1. Set clear time limits on your child’s gaming time
      2. Know what games your child plays — and if they’re appropriate
      3. Improve the quality of gaming content 
      4. Set up monitoring for cyberbullying and online predators
      5. Promote balance by offering rewards for non-gaming activities 
      6. Show them how to handle abusive players
      7. Be on the lookout for “dark patterns” and manipulative gaming content
      8. Teach your kids how to stay safe from online scams and hackers
      9. Use parental controls provided by a service like Aura
      10. Get help from a professional

      It's unlikely you'll be able to keep your children away from video games entirely — even if you want to. But you can help limit the potential downsides of gaming by implementing these 10 strategies:

      1. Set clear time limits on your child’s gaming time

      While there's no consensus regarding the effects of gaming on children, most experts believe that the risks and downsides associated with gaming primarily come from excessive use.

      Screenshot of Aura’s parental controls app showing time limits on apps, including a 1 hour and 40 minute time limit on YouTube
      Aura lets you set time limits on apps, websites, and games that your children play on their mobile devices. Learn more about Aura’s parental controls app.

      The American Academy of Child and Adolescent Psychiatry (AACAP) recommends that non-educational screen time be restricted to less than one hour on school days and less than three hours on weekends [*]. 

      How to set limits on your child’s gaming time: 

      • Limit gaming to specific days or times. Set ground rules for the days or times your kids can play video games. For example, you might disallow gaming during meals, family outings, and before bedtime. 
      • Use built-in parental controls. Most devices and consoles have built-in controls to set time limits on gaming. Depending on the device, you can set a play schedule for certain periods of the day, or set a duration of time allowed for gaming.   

      💡 Related: How Do Parental Controls Work? A Guide To Setting Up Your Devices

      2. Know what games your child plays — and if they’re appropriate

      Digital stores and online marketplaces have made it easy for children to access video games made for mature audiences. Some studies have shown that exposure to mature content, such as violence in video games, can have detrimental effects on a child's mental health [*].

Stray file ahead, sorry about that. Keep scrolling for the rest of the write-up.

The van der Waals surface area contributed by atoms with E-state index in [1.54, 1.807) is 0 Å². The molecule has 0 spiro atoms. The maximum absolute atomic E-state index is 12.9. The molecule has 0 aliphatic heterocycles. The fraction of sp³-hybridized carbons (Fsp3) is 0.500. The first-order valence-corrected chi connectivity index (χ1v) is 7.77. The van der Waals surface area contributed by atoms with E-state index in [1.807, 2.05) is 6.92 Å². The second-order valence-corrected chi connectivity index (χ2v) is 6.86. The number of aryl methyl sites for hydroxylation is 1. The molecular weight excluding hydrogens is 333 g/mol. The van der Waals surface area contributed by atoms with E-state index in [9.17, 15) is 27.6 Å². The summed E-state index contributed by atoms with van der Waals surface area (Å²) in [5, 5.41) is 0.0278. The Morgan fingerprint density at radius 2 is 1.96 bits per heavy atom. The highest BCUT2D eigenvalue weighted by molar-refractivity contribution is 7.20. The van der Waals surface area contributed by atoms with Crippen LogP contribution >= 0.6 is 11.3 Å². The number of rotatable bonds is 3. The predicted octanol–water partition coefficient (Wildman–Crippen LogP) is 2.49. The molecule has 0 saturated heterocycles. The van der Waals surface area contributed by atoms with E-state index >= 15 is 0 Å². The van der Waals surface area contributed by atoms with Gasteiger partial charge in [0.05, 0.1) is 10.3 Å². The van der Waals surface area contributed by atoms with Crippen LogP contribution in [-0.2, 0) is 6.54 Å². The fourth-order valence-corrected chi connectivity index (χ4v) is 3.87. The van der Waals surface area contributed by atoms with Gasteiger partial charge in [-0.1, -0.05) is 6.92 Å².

Monitor your child's games to ensure that they're age-appropriate and feature content that aligns with your family and parental values. 

      How to restrict certain games:

      Most consoles have built-in content restriction settings that allow you to block unsuitable content based on the user's age. These ratings are typically based on the Entertainment Software Ratings Board (ESRB) rating system [*]: 

      • E (Everyone) may include mild violence or language 
      • E 10+ may include suggestive themes 
      • T (Teen) may include violence and infrequent use of strong language 
      • M (Mature) may contain violence, sexual content, and strong language 
      • AO (Adults Only) may contain graphic violence and sexual content 

      You can also check sites like Common Sense Media for game ratings and reviews from real parents.

      3. Improve the quality of gaming content 

      Research suggests that the quality of gaming and screen time may be more important than the duration [*]. The quality of gaming may be improved with higher quality content, such as educational games — or with co-gaming (i.e., playing games with your child)..  

      How to improve the quality of gaming:

      • Practice co-gaming. One survey found that 65% of parents co-game with their kids as a way to create family memories and relax [*]. Co-gaming can also help you connect with your child, and may help you build shared interests. 
      • Keep consoles in shared spaces. Gaming consoles in shared spaces allow you to better monitor the video game content your child consumes, and it also encourages more family interaction while gaming.

      💡 Related: How To Control Internet Access at Home

      4. Set up monitoring for cyberbullying and online predators